VOL. 111 | NO. 16 | Friday, January 24, 1997
Retail construction up
Retail construction starts
hit high for decade in í96
By CAMILLE H. GAMBLE
The Daily News
The value of new retail construction in Shelby County was up 40 percent in 1996, with 71 permits totaling more than $63.8 million filed, compared to 29 permits valued at $45.4 million filed in 1995.
Although the number of permits and the total value were up in 1996, the average value of the permits filed was down, according to county construction code enforcement office records.
In 1996, the average building permit for new retail construction was valued at $899,225, compared to $1.57 million in 1995, a reflection of the major construction projects started near the Wolfchase Galleria mall in 1995.
ìI think the growth has pretty much peaked in terms of the new development,î said Brad Smith, president of the retail division of Weston Cos. ìI think 1996 will be looked back upon as the biggest year in the next five or 10 years in terms of new development that is occurring. I do believe that we will have some select development occurring in í97 and í98, but it will probably be at least five years before we see another boom like we did in í96.î
Smith said the new retail construction during the next couple of years will be a continuation of the development on major thoroughfares such as Germantown Parkway and Nonconnah Parkway. He said there also will be additional development near I-55 and Goodman Road, as well as additional construction along eastern portions of Poplar Avenue.
Paul Barrett Parkway, which will run from Millington to Arlington, is another major highway that will be complete in 1997 and may see some small retail development, according to Larry Henson, research director for the Memphis Area Chamber of Commerce.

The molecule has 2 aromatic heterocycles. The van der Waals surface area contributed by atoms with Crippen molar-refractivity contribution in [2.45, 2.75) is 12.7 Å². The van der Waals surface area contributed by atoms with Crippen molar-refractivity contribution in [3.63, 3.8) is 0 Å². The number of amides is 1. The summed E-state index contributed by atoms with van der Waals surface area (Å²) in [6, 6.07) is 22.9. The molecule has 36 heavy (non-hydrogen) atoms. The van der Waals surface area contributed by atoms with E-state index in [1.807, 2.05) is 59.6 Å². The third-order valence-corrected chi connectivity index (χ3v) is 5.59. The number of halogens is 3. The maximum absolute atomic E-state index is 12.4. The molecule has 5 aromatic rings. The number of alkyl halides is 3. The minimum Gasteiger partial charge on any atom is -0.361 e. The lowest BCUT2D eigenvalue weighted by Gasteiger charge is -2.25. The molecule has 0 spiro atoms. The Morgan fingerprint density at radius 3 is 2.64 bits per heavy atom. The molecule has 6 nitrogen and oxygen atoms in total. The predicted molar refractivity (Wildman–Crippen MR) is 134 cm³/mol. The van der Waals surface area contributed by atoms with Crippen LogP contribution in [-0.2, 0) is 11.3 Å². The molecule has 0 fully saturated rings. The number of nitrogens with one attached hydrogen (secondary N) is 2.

ìBecause so much of Paul Barrett Parkway is over wetlands there will not be many exits,î Henson said. ìBut the new Arlington exit being built will become a major interstate interchange.î
However, Henson said, there probably will not be any more large power centers starting this year.
ìThere is close to about 2 million square feet that has been built or will be added to the market this year, and the bulk of that development has been big-box, category-killer-type retailers like Home Depot and Baby Super Store,î Smith said.
Aside from the development near the new mall, the next biggest area for retail growth last year was at Cross Creek Center, a development by Michael A. Lightman Realty Co. The center, located at Winchester Road and Riverdale, is similar to the development at Wolfchase in that there are several big-box retailers entering the Memphis market for the first time. Home Depot opened stores at Cross Creek and near the new mall last year.
ìThe majority of the big-box retailers have found a home temporarily,î said Michael A. Lightman. ìYou wonít see the big explosion that you saw in 1996. It will take some time to absorb what just went in. I donít think we will see a big power center built in the immediate future.î
Lightman predicts there will be some more restaurants to come on line in 1997 near the major developments of 1996.
Lightman said he will start construction in the spring on a 35,000- to 40,000-square-foot retail center in front of the new MALCO Theatre on Winchester Road. The Winchester theater currently under construction will open in the summer.
The major projects in the Wolfchase Galleria mall area include a multi-million-dollar project by the Atlanta division of Faison. The strip center includes big-box retailers such as Target, T.J. Maxx, Circuit City, Toys íR Us, Linens and Things, and Best Buy. The anchor stores opened in 1996, and other smaller retailers will open their doors in connection with the grand opening of the new mall in February and March.
Existing retail stores have been getting facelifts in the past year, including stores at Poplar Avenue and Highland in Poplar Plaza. There is a planned $1 million renovation for the Kroger in Poplar Plaza to begin this year.
Also in 1996, Laurelwood Shopping Center underwent some renovations. Davis-Kidd Booksellers relocated its store in Laurelwood to another bay and increased its size from 10,000 square feet to 27,000 square feet. Regency Travel moved into the old Davis-Kidd space. Raffertyís opened a restaurant in Laurelwood in 1996, and a Trust One Bank branch and another four retail bays, which will be located on the west end of the shopping center, are under construction.